Does Learning Style actually exist?


I am a skeptic at heart and I accept nothing at face value. I have always been the ultimate truth-seeker. I love slaughtering a sacred cow with facts, logic and peer-reviewed evidence. Just because the vast majority of people hold a particular belief it does not make it true. Remember at one point we all used to believe that the earth is the center of the Universe or the earth is only a few thousand years old. No amount of belief/faith makes anything true. Wise people change their deeply held belief with new information. I always wondered if learning style actually exist and if I am wasting hundreds of dollars every semester paying for software and companies to figure out my learning style. Then, my favorite history instructor showed us a TedxTalk video on “Learning styles and the importance of critical self-reflection” by Dr. Tesia Marshik. Dr. Tesia Marshik is an Assistant Professor of Psychology at the University of Wisconsin-La Crosse. Please watch the full TedTalk video and check the peer-reviewed scientific study I cited here before rejecting the fact that learning style actually does not exist.

I will quote Dr. Tesia here. “The belief in learning styles is so widespread, it is considered to be common sense. Few people ever challenge this belief, which has been deeply ingrained in our educational system. Teachers are routinely told that in order to be effective educators, they must identify and cater to individual students’ learning styles; it is estimated that around 90% of students believe that they have a specific learning style but research suggests that learning styles don’t actually exist! This presentation focuses on debunking this myth via research findings, explaining how/why the belief in learning styles is problematic and examining the reasons why the belief persists despite the lack of evidence.” Furthermore, Dr. Tesia explains to us that learning is the same regardless of how the content is presented to you. Most of what you learn is stored in terms of meaning. The best way to learn or teach something depends on the content itself. Suppose if you need to memorize and identify how different insects look like then the best way to learn that is to photos of different insects. Now if I ask you to memorize the sound of different insects then the best way to learn would be to hear the sound. It is not because you are a visual or auditory learner. Many things can be taught using multiple senses.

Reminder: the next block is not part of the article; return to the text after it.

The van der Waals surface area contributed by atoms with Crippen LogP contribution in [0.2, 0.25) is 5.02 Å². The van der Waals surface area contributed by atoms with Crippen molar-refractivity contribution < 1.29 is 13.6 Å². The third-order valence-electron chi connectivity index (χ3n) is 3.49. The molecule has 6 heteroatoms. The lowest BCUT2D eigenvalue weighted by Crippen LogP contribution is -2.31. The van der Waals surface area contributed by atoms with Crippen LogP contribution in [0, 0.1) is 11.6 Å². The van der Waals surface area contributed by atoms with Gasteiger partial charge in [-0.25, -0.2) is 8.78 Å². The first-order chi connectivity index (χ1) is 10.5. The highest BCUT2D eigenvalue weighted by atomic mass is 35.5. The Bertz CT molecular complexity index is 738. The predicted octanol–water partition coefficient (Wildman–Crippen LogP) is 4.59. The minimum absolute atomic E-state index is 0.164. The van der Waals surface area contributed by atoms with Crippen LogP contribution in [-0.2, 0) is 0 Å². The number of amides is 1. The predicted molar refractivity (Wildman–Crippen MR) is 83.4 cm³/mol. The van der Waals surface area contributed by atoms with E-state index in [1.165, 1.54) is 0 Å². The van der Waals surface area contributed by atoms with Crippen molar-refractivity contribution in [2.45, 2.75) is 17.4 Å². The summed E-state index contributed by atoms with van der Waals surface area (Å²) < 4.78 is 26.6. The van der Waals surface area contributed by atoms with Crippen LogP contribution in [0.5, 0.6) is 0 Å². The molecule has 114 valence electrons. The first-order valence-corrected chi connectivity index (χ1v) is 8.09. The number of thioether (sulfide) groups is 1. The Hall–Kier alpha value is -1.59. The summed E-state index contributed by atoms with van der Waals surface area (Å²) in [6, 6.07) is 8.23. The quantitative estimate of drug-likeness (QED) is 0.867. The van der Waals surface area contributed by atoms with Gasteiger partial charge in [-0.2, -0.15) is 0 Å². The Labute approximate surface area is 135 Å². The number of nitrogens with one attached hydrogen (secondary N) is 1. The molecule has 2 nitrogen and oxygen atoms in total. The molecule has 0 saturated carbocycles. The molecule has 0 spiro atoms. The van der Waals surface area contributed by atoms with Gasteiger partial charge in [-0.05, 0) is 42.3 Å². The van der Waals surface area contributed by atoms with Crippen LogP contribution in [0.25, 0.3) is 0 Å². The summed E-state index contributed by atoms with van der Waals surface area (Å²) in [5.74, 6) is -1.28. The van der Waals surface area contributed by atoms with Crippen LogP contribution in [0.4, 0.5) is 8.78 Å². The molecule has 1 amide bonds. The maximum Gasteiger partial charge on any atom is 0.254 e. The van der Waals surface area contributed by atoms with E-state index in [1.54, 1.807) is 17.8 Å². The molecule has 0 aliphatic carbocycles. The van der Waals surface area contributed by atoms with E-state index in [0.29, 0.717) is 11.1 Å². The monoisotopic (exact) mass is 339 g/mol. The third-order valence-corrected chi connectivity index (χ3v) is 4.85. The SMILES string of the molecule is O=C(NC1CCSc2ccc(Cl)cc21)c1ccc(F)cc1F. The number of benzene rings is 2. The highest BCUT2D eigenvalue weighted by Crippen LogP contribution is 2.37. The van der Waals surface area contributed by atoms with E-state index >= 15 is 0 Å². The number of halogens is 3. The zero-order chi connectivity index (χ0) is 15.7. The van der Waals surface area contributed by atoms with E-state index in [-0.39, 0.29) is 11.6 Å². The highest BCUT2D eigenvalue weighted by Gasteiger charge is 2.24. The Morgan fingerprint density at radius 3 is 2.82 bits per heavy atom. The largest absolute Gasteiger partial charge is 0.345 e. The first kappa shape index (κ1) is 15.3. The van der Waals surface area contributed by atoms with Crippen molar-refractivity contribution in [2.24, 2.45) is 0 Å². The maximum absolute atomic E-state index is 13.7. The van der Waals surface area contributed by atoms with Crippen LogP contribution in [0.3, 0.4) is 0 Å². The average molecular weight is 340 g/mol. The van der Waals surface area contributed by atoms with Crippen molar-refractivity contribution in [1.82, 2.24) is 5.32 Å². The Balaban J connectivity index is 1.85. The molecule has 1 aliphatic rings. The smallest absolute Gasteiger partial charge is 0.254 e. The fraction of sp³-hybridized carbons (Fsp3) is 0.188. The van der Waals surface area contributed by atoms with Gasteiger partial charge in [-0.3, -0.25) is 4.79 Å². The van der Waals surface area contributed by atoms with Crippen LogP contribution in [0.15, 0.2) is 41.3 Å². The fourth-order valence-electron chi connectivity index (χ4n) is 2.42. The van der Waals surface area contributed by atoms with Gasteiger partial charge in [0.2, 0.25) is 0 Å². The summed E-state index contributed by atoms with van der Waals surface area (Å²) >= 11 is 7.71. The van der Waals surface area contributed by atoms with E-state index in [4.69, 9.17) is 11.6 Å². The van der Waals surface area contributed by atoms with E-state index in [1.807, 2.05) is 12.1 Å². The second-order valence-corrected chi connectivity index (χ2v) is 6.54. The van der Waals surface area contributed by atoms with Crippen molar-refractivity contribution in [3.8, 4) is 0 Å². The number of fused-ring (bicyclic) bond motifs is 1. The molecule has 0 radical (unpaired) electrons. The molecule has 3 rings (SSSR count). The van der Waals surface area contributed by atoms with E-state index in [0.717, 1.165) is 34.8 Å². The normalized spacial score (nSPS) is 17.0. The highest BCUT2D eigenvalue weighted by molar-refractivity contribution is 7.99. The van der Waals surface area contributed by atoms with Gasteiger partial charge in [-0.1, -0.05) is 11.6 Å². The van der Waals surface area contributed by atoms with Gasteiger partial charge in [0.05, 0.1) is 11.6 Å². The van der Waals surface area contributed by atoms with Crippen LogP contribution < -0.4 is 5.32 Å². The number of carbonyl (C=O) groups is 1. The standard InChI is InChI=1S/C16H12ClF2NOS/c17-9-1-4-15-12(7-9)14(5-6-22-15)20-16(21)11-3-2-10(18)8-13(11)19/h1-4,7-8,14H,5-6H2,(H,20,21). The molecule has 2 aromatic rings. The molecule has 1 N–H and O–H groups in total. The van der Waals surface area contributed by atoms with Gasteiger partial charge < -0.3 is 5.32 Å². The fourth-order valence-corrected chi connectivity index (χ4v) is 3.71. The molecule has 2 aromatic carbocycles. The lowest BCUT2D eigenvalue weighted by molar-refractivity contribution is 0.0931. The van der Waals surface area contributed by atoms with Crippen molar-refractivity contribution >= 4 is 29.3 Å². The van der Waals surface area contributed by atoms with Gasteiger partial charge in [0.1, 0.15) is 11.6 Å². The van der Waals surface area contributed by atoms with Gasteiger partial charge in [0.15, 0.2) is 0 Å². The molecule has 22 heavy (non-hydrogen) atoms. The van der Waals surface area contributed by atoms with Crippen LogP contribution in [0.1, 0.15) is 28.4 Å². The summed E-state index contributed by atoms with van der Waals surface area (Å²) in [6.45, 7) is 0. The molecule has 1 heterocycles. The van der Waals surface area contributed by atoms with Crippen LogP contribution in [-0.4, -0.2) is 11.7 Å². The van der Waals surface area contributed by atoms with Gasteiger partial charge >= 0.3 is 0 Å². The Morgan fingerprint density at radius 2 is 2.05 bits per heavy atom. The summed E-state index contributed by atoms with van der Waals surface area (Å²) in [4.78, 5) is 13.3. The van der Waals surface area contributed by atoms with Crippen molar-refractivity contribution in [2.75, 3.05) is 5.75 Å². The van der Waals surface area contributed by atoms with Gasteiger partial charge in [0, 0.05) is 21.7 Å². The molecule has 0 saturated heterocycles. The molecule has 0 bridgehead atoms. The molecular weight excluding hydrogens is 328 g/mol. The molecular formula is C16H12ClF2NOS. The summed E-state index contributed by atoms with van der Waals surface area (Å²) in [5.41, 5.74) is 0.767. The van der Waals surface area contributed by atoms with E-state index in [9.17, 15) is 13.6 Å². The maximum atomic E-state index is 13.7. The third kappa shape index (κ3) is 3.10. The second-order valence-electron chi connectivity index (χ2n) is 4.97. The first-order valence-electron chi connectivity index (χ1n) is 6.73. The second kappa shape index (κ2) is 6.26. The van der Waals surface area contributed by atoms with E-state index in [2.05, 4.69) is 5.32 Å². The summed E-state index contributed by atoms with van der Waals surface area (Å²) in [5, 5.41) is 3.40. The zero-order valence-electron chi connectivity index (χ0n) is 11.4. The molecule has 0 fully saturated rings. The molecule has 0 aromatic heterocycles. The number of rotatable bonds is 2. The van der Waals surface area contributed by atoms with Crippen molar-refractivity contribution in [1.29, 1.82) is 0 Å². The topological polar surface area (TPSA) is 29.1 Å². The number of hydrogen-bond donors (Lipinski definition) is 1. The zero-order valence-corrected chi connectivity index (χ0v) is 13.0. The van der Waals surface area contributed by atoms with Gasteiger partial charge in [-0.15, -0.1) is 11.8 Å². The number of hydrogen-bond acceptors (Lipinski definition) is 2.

Another peer-reviewed scientific research concluded that “there is no adequate evidence base to justify incorporating learning styles assessments into general educational practice.” Lastly, Dr. Tesia states reasons we must stop believing in learning styles. It is a waste of time and valuable educational resources. Teachers already have an enormous task of accommodating all students of different backgrounds, abilities, disabilities, motivations, and interest. The fact that learning style does not matter should be a relief for teachers. It is one less thing teachers need to worry about. The US colleges can no longer afford to waste time and resources trying to promote learning style when there is no evidence that it actually helps to learn. Especially, when there are other research-supported strategies that do impact learning. Moreover, labeling yourself as a particular learner can be dangerously misleading. It prevents you from thinking outside the box and trying out other strategies. The fact that learning style actually does not exist should be a good news. It means we are all capable of learning in a variety of ways. We are not as limited as we think we are.

I hope you all will examine and question your belief about learning styles after reading this blog post. Happy learning!

Image taken from

GCC’s “Ted Talk”



The Global Education committee has the pleasure and privilege to invite you to an informal presentation by retired music professor Ted Ashizawa, who will reflect on his experiences as a ten-year old child in the Japanese internment camps in the US following the attack on Pearl Harbor.

Please join us for a GCC “Ted (Ashizawa!) Talk” on the Japanese Experience in America post December 7, 1941.  Introduction by Garth Swanson

Thursday, April 3, 2014
6-8 pm
Batavia Campus, T102